in the dominions of Saladin, and was subsequently “Be they not backed by those that should be ours. swallowed up in the Turkish empire. The towns High on his rock shall Britain's genius stand, are Ourfa, Racca, and Soverick. Scatter the crowded hosts, and vindicate the land, OURFA, a town of Turkey in Asia, the capi

Canning tal of the above pachalic. Under the successors OURAL. See URAL MOUNTAINS.

of Alexander it was known as Edessa, and afterOURALSK, the capital city of the Cossacs wards became the residence of the Courtneys, of the Qural, is a large and populous place, but when they erected a kingdom in Asia. It was irregularly built. The Cossacs are divided sacked by Zingis in the thirteenth century, and into seven regiments, the whole commanded by by Timur in the fourteenth. Since falling to the ataman of the troops, under the superintend- the Turks, it has been the residence of a pacha ance of the governor-general of Orenbourg. with two tails. It is built on two hills, and in Their occupation chiefly consists in taking fish, the intermediate valley at the south-west extrewhich are abundant in the Qural, and are sup- mity of a fine plain. The town is about three posed to be of a superior quality to those caught miles in circumference, surrounded by walls, and in the Caspian. The place is surrounded with defended by square towers; and it is adorned an irregular rampart. Inhabitants 3700. Long. by some fine springs, which rise from the hills. 52° 6' E., lat. 50° 11' N.

The castle is on the south side of the city. The OURCHA, a town, once a famous city, of ascent is very steep, and the hill is here about Ilindostan, in Allahabad, and Bundelcund. The half a inile in circumference, surrounded by a rajah of Ourcha being once the head of all the deep ditch cut in the rock, which, when necesBondelah tribes; the present family are of the sary, can be filled with water. On the rock are Rajpoot race, and their ancestor is said to have also the ruins of a building called by the Arabs obtained possession of his dignity by the murder the palace of Nimrod, consisting of two lofty and of his predecessor, to which it is stated that he fine Corinthian pillars, and having some extraadded that of the celebrated Abul Fazil. At his ordinary subterraneous apartments. Ourfa condeath be was master of fifty-two forts, which, tains also a magnificent mosque, dedicated to with the territories depending, he divided by will Abraham, and a handsome but decayed Armenian among his eight sons, leaving, however, the cathedral. It is the thoroughfare for the cara largest portion, with the title of rajalı, to his vans which pass from Aleppo into the interior of eldest son, name: Ilijar or Jijer Sink. This Persia, and noted for the preparation of Turkey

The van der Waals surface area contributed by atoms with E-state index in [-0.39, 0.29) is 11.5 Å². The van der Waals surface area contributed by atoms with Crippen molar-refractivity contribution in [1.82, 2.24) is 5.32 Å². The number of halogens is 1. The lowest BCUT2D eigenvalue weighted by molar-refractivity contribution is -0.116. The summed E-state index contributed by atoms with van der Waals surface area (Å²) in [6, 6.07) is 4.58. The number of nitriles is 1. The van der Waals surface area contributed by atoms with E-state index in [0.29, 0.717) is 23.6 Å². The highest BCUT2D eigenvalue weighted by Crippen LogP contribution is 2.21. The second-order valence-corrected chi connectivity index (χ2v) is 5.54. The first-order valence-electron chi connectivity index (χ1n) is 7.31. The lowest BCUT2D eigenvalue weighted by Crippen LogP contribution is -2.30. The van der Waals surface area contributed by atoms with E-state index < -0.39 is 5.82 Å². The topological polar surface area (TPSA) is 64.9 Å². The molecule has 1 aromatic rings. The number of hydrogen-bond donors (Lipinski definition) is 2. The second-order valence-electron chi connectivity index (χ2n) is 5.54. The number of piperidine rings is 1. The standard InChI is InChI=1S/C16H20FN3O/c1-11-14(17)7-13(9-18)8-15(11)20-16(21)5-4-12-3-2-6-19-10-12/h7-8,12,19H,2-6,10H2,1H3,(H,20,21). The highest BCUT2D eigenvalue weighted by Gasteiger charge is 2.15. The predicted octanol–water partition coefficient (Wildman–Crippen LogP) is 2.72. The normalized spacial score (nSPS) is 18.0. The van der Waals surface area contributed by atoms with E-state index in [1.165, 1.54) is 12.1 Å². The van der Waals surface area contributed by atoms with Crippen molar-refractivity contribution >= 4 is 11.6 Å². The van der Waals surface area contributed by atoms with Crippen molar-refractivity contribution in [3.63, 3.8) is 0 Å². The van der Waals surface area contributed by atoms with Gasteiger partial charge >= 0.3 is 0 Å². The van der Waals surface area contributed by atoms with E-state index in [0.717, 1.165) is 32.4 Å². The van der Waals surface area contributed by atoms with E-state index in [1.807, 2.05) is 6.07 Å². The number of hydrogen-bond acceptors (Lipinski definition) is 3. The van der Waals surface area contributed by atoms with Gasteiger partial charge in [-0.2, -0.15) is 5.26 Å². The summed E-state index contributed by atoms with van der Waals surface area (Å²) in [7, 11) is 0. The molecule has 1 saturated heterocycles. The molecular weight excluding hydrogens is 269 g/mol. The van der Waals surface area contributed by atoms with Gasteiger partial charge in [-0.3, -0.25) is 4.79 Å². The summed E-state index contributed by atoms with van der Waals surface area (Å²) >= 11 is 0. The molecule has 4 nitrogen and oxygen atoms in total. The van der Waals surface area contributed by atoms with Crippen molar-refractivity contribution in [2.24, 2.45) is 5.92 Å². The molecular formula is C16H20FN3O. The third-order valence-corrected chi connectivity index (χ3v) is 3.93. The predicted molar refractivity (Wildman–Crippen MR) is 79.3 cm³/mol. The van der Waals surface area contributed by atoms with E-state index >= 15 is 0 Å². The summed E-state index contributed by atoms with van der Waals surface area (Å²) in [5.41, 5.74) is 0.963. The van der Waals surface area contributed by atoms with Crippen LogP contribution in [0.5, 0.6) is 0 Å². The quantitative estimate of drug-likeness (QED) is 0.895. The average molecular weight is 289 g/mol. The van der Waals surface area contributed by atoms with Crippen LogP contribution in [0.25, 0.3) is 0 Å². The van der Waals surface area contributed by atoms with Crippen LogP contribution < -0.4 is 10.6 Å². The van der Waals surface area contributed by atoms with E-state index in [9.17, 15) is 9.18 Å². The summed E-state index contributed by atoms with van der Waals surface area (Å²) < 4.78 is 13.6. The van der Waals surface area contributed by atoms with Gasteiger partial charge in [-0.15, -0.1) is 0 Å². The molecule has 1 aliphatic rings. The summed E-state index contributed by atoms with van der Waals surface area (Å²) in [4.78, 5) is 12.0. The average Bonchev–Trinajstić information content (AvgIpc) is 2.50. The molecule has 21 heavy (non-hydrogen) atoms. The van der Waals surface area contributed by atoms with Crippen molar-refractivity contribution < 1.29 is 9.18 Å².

OUT OF, prep


.eather. The inhabitants, Turks, Arabs, Arme- OUT, adv., interj. & v.a. ) Sax.ut; Belg: nians, Jews, and Nestorians, are said to be about

uyt; Swed. ult. 20,000.

OUT'ER, adj.

Abroad; disOURIQUE, a town of Portugal in Alentejo, OUT'ERLY, adv.

closed ; uncoremarkable for a victory obtained at it by Viria- OUT'ERMOST, adj.

-vered; exhausttus over the Romans, in the year of Rome 606, OUT MOST,

ed; ejected; unand for another by Alphonso I. over the Moors OUT’WARD, adj., adv. & n. s. employed; unA. D. 1139. Population 2300. Eighty-nine OUTWARDLY, adv.

restrained ; to miles S.S. E. of Lisbon.


the end ; away; OUSE, in geography, a river of Sussex, formed erroneously; at a loss ; deficient; used emphaby two streams, which rise, the one in St. Leo- tically with verbs of discovery, as, “he is found nard's forest, the other in that of Worth ; it then out,' and before alas ! as in the extract from passes by Lewes, and falls into the channel Suckling: as an interj. it expresses abhorrence below Newhaven, where it forms a good harbour or disgust, and commands expulsion : to out, is at its mouth.